Wheeler said she thought the problem could be solved by educators, “the people that are actually trying to solve the problem” and that they shouldn’t be “paying money out for experts on the outside to come in and tell them how to do what it is they’re already doing or change what it is they’re doing.”

Prizzia said Wheeler was “misunderstanding,” that they weren’t trying to tell teachers how to do their jobs, but “what we have going on in the school day isn’t being coordinated with what we have in the after-school programs, isn’t being coordinated with what we have in the summer programs, which isn’t being coordinated with resources we’re giving for tutoring, which isn’t being–like, everyone’s using different tools.”

Wheeler asked again what the $200,000 would do, and Prizzia said it would go to “the steering committee of folks from the community, all the folks who’ve been working in literacy to get together and to develop a unified approach to literacy for our community.”

Wheeler responded, “And we’re going to be paying them to do that?” and Prizzia said, “Paying them to do that, yep. Otherwise, the professionals… can’t organize that, and the citizens and the organizations that we expect to just show up–I mean, how are they going to do all that work?”

Wheeler said that if they’re going to ask communities for money, they should tell them how it’s going to be spent, and Prizzia replied, “We have all of that. There’s a lot of it.”

The vote to approve the motion to send a Chair letter to the smaller municipalities was unanimous.

Four-laning Archer Road

Also during commission comment, Alford brought up the “need for the four-laning of Archer Road” and said that it was time to add it to the County’s five-year Transportation Improvement Plan, which is due in June. She said, however, that they had neglected to change the Comprehensive Plan, which only supports four-laning Archer Road to 91st Street. She made a motion to ask staff to come back with language to modify the Comprehensive Plan to include four-laning Archer Road to the county line; she said the four-laning is in the City of Archer’s Comprehensive Plan but not the County’s and added that the work would probably not be done for eight or nine years.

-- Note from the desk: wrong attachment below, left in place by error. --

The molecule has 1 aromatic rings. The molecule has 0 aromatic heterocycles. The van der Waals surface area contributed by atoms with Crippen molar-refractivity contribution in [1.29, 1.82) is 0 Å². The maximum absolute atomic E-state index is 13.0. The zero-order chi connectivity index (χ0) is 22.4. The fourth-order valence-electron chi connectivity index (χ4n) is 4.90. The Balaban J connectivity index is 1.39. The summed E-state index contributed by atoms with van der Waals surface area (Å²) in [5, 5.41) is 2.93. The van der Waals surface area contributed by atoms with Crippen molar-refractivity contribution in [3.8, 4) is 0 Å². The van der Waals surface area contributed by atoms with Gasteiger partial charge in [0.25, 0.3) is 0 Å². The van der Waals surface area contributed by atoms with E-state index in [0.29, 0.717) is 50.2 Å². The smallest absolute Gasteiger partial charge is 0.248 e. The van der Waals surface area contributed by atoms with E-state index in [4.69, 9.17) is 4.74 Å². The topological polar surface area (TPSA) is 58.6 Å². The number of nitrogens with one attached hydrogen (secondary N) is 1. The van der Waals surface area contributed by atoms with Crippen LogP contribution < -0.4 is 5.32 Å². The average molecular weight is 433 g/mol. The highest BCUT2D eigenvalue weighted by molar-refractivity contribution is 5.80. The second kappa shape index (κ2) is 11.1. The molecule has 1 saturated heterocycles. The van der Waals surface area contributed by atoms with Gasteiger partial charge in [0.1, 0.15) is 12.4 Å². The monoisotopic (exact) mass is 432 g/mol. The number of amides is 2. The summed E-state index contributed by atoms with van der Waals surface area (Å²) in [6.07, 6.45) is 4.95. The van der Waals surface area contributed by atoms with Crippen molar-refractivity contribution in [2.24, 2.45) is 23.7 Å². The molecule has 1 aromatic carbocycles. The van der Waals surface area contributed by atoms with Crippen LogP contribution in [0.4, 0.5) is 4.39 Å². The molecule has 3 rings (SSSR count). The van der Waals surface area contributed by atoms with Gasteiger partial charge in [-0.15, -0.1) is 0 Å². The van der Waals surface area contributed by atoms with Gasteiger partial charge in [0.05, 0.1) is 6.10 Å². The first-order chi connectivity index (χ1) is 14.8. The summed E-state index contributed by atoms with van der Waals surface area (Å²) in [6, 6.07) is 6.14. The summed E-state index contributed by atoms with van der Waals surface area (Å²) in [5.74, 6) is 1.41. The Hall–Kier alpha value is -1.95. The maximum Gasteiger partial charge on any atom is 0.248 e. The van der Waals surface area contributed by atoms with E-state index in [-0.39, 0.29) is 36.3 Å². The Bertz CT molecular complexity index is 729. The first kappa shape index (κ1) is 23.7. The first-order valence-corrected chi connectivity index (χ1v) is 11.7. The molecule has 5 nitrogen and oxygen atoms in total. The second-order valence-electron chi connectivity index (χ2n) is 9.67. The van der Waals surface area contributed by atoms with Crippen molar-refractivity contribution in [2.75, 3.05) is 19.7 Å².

Alford said the issue is “almost an urgent issue of timing because committees are meeting in the next week or two” and that Scott Koons, Executive Director of the North Central Florida Regional Planning Council, “wants to be able to go to those and say that we have already made a motion to change our Comp Plan.”

During public comment on the motion, both Kristen Young and Tamara Robbins said this was moving too fast, but Alford responded that it’s an eight-to-ten-year process, and “it’s got a long ways to go before we’re ever going to see anything happen.” She said she just wanted a vote to get proposed language from staff so they could have a discussion about what they would want along that corridor.